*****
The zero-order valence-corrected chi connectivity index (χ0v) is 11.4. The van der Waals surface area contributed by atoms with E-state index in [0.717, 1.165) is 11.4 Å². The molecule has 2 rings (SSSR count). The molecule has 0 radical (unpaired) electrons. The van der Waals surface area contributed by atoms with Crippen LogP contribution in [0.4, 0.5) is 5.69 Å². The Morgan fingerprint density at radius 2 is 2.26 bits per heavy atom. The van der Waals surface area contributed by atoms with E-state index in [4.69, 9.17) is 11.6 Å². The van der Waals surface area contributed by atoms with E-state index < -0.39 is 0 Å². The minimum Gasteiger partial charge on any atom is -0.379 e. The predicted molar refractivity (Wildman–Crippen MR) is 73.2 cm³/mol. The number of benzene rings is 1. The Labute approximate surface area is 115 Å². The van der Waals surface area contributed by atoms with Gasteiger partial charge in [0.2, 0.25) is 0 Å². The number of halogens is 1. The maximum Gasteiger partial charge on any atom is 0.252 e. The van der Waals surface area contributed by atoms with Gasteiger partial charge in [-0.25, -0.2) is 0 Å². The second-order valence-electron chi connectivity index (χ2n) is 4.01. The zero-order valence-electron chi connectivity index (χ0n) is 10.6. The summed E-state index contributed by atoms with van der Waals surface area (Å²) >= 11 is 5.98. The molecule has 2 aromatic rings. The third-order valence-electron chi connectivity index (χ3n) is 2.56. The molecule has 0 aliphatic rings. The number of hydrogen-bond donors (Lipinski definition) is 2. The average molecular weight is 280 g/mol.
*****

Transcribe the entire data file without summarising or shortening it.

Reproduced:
The zero-order valence-corrected chi connectivity index (χ0v) is 11.4. The van der Waals surface area contributed by atoms with E-state index in [0.717, 1.165) is 11.4 Å². The molecule has 2 rings (SSSR count). The molecule has 0 radical (unpaired) electrons. The van der Waals surface area contributed by atoms with Crippen LogP contribution in [0.4, 0.5) is 5.69 Å². The Morgan fingerprint density at radius 2 is 2.26 bits per heavy atom. The van der Waals surface area contributed by atoms with E-state index in [4.69, 9.17) is 11.6 Å². The van der Waals surface area contributed by atoms with E-state index < -0.39 is 0 Å². The minimum Gasteiger partial charge on any atom is -0.379 e. The predicted molar refractivity (Wildman–Crippen MR) is 73.2 cm³/mol. The number of benzene rings is 1. The Labute approximate surface area is 115 Å². The van der Waals surface area contributed by atoms with Gasteiger partial charge in [0.2, 0.25) is 0 Å². The number of halogens is 1. The maximum Gasteiger partial charge on any atom is 0.252 e. The van der Waals surface area contributed by atoms with Gasteiger partial charge in [-0.25, -0.2) is 0 Å². The second-order valence-electron chi connectivity index (χ2n) is 4.01. The zero-order valence-electron chi connectivity index (χ0n) is 10.6. The summed E-state index contributed by atoms with van der Waals surface area (Å²) >= 11 is 5.98. The molecule has 2 aromatic rings. The third-order valence-electron chi connectivity index (χ3n) is 2.56. The molecule has 0 aliphatic rings. The number of hydrogen-bond donors (Lipinski definition) is 2. The average molecular weight is 280 g/mol.